This week sees the release of MAYDAY, the bold and highly anticipated new album from Lady Maisery.
Lady Maisery burst onto the folk scene in 2011 with their hit debut album Weave & Spin. After a hectic 18 months of touring, festival appearances and performances on national radio, Lady Maisery return with MAYDAY, a daring collection of stories about different human struggles. Many of the songs are warnings, often lamenting personal tragedies to expose a wider social injustice, whilst others reveal the determination of the human spirit and the persistence of life.
Lady Maisery break new ground as one of the first UK groups to explore the tradition of diddling or tune singing, which has nearly died out in England, but is still prevalent in Scandinavia and other parts of Europe.
MAYDAY builds on the strengths of Weave & Spin, but ventures away from the safety of conventional harmony singing territory. It is Lady Maisery’s voices which are at the heart of the album, which demonstrates their remarkable ability to blend and sing as one. Their distinctive style of harmony runs throughout, as they unite a range of influences from Eastern Europe, America, Scandinavia and Britain, to create their own characteristic sound.
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Lorcán Mac Mathúna is best known in Ireland as a Sean-Nós singer. He’s also a man of great imagination and Darkness And Light (Dubh Agus Geal to give it its Irish title) is the first result of his Northern Lights project, exploring the links between the music of Ireland and Scandinavia.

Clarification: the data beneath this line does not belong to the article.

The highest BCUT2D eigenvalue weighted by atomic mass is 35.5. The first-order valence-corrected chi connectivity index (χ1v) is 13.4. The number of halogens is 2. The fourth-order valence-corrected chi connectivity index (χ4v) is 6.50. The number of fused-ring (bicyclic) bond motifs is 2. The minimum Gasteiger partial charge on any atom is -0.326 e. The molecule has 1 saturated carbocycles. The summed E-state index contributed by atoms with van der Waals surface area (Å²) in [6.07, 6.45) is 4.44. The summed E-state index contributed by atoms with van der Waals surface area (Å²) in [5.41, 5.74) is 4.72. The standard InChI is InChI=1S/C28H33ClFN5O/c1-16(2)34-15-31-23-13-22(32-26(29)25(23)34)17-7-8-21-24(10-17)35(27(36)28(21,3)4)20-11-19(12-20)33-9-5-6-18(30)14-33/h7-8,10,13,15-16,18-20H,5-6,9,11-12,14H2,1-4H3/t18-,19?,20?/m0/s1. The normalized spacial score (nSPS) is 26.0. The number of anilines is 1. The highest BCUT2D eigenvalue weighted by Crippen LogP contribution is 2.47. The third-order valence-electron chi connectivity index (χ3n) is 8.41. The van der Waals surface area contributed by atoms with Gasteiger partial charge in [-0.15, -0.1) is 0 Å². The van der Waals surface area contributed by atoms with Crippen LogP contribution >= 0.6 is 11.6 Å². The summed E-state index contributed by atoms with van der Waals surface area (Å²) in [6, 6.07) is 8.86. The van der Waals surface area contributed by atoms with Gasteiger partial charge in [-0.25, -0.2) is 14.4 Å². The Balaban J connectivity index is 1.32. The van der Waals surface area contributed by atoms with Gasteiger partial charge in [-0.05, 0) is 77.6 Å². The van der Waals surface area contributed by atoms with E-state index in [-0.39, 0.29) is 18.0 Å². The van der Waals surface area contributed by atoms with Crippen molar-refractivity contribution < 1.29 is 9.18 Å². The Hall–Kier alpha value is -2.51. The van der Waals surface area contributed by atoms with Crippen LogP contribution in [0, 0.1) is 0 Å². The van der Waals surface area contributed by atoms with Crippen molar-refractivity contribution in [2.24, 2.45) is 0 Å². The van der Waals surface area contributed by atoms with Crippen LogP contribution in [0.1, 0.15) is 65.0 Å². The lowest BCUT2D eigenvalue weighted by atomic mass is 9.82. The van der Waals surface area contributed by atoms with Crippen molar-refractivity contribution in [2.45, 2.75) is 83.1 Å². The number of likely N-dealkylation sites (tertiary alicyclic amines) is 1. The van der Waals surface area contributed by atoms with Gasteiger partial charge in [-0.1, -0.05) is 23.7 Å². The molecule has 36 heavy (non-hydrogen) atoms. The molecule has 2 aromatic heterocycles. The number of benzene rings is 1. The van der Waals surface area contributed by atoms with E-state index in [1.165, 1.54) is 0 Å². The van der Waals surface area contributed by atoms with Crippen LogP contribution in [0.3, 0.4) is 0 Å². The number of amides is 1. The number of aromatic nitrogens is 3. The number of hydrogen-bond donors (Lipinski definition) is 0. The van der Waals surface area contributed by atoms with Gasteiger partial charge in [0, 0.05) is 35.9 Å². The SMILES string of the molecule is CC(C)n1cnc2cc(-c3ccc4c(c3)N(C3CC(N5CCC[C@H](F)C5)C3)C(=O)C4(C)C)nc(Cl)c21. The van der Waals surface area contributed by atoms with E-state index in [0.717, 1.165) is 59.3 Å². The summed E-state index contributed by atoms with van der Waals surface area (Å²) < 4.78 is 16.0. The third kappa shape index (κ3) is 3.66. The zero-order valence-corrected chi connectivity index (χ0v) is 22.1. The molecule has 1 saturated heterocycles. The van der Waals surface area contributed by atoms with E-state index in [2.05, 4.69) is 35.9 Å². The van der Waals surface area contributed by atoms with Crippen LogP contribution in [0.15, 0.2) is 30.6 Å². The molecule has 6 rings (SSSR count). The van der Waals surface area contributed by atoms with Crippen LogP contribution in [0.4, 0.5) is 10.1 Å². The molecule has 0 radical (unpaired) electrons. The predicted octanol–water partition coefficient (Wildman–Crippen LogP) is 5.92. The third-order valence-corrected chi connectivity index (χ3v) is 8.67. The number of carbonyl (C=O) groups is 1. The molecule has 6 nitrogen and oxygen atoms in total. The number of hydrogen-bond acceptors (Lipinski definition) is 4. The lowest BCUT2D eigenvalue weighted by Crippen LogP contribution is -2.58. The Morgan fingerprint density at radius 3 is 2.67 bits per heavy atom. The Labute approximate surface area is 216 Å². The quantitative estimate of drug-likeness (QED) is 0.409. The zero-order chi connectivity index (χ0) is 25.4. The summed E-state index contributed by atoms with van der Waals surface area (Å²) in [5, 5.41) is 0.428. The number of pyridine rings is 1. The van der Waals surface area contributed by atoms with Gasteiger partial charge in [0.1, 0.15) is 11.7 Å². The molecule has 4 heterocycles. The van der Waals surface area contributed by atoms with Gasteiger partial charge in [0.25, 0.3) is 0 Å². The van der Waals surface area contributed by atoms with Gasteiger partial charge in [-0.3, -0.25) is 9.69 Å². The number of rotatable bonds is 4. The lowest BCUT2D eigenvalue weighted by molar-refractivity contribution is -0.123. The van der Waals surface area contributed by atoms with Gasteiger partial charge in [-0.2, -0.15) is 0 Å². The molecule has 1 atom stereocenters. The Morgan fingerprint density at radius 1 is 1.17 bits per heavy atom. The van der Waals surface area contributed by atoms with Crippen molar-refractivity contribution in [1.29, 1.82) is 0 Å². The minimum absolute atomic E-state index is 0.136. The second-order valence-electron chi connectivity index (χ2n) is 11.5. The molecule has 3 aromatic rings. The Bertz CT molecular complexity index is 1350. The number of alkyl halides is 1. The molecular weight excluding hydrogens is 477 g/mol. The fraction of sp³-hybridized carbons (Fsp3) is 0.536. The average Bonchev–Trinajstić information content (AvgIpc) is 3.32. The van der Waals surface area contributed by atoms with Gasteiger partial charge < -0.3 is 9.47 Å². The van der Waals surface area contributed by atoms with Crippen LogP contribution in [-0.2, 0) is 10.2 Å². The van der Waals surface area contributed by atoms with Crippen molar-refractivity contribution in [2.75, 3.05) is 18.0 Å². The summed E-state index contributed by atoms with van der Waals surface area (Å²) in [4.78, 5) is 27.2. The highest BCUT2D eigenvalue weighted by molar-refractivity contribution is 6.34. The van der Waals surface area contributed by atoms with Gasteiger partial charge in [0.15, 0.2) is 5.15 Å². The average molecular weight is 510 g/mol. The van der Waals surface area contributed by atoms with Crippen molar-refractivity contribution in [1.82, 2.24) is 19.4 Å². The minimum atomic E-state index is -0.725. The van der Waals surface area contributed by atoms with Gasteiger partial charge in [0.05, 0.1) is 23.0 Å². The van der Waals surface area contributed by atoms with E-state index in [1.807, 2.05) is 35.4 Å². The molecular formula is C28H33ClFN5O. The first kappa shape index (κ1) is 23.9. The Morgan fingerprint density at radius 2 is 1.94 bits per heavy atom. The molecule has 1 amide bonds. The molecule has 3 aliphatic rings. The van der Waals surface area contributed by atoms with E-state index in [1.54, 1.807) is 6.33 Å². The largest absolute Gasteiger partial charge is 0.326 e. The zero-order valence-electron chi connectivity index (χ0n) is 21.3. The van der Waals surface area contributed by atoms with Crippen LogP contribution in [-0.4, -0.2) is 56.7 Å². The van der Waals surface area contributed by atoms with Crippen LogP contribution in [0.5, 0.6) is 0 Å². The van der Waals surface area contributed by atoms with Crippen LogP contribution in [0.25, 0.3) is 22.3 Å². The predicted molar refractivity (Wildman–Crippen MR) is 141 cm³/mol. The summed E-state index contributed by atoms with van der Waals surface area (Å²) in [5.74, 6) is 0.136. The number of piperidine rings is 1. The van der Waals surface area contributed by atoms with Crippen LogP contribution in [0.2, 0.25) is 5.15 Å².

If you think that’s odd, Lorcán explains that a thousand years ago Dublin was a major Viking ship building port and the cultural cross-fertilization was evident as late as the 16th century. If you still doubt consider ‘Sven In The Rosegarden’ and ‘I’m Sick To My Heart’ which bear strong similarities to British ballads. All the songs on this album are traditional, sung in Irish, Swedish, Danish, Norwegian and English. Lorcán is joined by Raphael De Cock, James Mahon, Connor Lyons and Joey Doyle in a band heavy with drones, whistles and flutes. There are two sets of pipes, hardingfele and Jews Harp producing a haunting, almost mediaeval sound when coupled with the vocals of Lorcán and Raphael.
‘Over The Waves’ mixes two songs, ‘Hermond Don Idde’ and ‘Craigie Hill’, with alternate verses in Danish and English leading into two rather jolly tunes. ‘The Frozen North’ again alternates verses, this time in Norwegian and Irish, telling a story which has parallels with ‘The Ship In Distress’ and is the most haunting performance on the album.
Although Dubh Agus Geal may appear at first to be a rather scholarly and esoteric work it is also extremely listenable. Not only do the players mix songs they also mix dance tunes with hardanger fiddle, pipes and lilting into something new. There is a great deal to discover in this record and much to enjoy.